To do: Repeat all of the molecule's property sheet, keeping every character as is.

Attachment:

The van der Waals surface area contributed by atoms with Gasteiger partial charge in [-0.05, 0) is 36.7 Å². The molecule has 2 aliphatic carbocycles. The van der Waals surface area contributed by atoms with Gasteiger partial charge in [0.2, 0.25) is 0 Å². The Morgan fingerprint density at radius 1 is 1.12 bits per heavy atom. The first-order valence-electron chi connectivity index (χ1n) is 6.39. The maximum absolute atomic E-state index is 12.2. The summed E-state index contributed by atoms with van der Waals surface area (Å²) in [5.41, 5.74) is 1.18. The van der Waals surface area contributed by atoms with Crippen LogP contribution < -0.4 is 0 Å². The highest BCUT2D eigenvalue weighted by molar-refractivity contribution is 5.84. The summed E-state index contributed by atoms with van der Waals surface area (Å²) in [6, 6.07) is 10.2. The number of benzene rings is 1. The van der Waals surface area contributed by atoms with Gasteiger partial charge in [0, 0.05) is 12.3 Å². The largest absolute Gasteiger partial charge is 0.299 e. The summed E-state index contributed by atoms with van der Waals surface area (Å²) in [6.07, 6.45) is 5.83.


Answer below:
The van der Waals surface area contributed by atoms with Gasteiger partial charge in [-0.05, 0) is 36.7 Å². The molecule has 2 aliphatic carbocycles. The van der Waals surface area contributed by atoms with Gasteiger partial charge in [0.2, 0.25) is 0 Å². The Morgan fingerprint density at radius 1 is 1.12 bits per heavy atom. The first-order valence-electron chi connectivity index (χ1n) is 6.39. The maximum absolute atomic E-state index is 12.2. The summed E-state index contributed by atoms with van der Waals surface area (Å²) in [5.41, 5.74) is 1.18. The van der Waals surface area contributed by atoms with Crippen LogP contribution < -0.4 is 0 Å². The highest BCUT2D eigenvalue weighted by molar-refractivity contribution is 5.84. The summed E-state index contributed by atoms with van der Waals surface area (Å²) in [6, 6.07) is 10.2. The number of benzene rings is 1. The van der Waals surface area contributed by atoms with Gasteiger partial charge in [0, 0.05) is 12.3 Å². The largest absolute Gasteiger partial charge is 0.299 e. The summed E-state index contributed by atoms with van der Waals surface area (Å²) in [6.07, 6.45) is 5.83.